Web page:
Condition or disease Intervention/treatment Phase
Bronchiolitis Device: glasses broadband Device: nasal CPAP Not Applicable

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Study Type : Interventional  (Clinical Trial)
Estimated Enrollment : 18 participants
Allocation: Randomized
Intervention Model: Crossover Assignment
Masking: None (Open Label)
Official Title: Work of Breathing in Nasal CPAP Versus High Flow Nasal Prong in Infants With Severe Acute Bronchiolitis
Study Start Date : September 2013
Estimated Primary Completion Date : March 2015
Estimated Study Completion Date : September 2015

Arm Intervention/treatment
Experimental: group B Device: glasses broadband
Device: nasal CPAP
Experimental: group A Device: glasses broadband
Device: nasal CPAP

Primary Outcome Measures :
  1. calculation of the trans-diaphragmatic pressure [ Time Frame: 12 months ]

Secondary Outcome Measures :
  1. the effectiveness of treatments [ Time Frame: 12 months ]
    • respiratory and hemodynamic parameters: ( Respiratory rate; Heart Rate; blood pressure; Clinical signs of struggle)
    • haematosis ( SpO2 ; FiO2 ; transcutaneous PCO2 )

Information from the National Library of Medicine

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Ages Eligible for Study:   up to 3 Months   (Child)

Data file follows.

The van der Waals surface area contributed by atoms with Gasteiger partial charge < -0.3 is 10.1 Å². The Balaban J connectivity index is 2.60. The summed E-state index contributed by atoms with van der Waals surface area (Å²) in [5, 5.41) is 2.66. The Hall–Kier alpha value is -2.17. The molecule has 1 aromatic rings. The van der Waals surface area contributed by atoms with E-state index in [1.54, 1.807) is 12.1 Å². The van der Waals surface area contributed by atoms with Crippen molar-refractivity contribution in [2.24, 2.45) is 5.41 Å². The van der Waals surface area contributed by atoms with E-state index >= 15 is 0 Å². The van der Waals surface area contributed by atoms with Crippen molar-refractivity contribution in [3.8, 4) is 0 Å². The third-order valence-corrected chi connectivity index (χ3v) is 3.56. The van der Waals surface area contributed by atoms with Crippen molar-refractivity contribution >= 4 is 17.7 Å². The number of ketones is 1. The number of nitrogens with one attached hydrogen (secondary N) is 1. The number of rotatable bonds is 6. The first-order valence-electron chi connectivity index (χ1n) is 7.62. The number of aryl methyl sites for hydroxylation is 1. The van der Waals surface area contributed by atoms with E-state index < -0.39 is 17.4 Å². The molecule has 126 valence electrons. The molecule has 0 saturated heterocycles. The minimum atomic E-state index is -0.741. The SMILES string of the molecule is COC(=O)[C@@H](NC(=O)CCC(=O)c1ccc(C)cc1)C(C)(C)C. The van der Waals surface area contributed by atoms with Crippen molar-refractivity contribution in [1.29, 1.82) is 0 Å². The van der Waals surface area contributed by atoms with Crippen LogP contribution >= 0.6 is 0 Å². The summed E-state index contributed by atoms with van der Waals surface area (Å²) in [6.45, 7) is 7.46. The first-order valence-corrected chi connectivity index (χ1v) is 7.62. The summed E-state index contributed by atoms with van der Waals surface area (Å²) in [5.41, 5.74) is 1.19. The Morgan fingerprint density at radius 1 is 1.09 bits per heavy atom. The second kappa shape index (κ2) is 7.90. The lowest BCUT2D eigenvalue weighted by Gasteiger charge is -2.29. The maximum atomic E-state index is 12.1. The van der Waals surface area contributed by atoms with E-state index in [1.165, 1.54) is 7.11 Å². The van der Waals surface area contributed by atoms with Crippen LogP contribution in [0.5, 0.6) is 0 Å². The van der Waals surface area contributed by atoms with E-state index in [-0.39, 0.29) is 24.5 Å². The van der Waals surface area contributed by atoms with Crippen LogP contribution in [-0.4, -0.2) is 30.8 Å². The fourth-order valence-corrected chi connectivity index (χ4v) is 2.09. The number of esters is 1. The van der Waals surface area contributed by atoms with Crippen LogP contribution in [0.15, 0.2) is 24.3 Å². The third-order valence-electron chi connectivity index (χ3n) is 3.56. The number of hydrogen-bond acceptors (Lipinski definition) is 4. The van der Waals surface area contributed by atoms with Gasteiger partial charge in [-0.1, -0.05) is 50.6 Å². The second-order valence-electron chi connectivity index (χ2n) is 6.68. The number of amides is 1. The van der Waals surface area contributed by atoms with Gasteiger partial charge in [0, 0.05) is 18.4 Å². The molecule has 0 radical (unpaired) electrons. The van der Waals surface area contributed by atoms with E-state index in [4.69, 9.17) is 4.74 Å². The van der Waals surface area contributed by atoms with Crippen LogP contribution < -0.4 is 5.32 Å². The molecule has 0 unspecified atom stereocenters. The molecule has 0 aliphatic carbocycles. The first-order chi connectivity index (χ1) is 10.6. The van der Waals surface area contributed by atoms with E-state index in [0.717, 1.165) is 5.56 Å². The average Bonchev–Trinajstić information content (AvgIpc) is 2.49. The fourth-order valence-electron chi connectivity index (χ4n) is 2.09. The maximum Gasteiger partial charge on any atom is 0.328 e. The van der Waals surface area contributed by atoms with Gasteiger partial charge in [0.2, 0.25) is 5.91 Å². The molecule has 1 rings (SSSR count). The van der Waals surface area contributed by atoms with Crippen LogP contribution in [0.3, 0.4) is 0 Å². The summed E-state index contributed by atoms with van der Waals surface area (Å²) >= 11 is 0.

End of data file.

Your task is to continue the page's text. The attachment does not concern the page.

Sexes Eligible for Study:   All
Accepts Healthy Volunteers:   No

Inclusion Criteria:

  • Infants less than 3 months
  • Infants hospitalized in the pediatric intensive care unit of the hospital in northern Marseille for an episode of acute viral bronchiolitis, defined by the French consensus conference of 2000 (1) clinical signs of infection of the upper airways with tachypnea, brake expiratory and / or wheezing auscultation, signs of struggle
  • Infants with acute respiratory distress score with Wood changed> 3 and requiring ventilatory Support
  • Infants whose parents or legal guardians have accepted their participation in the research and signed informed consent.
  • With Social Security

Exclusion Criteria:

  • - Clinical condition requiring immediate intubation before the start of treatment to the: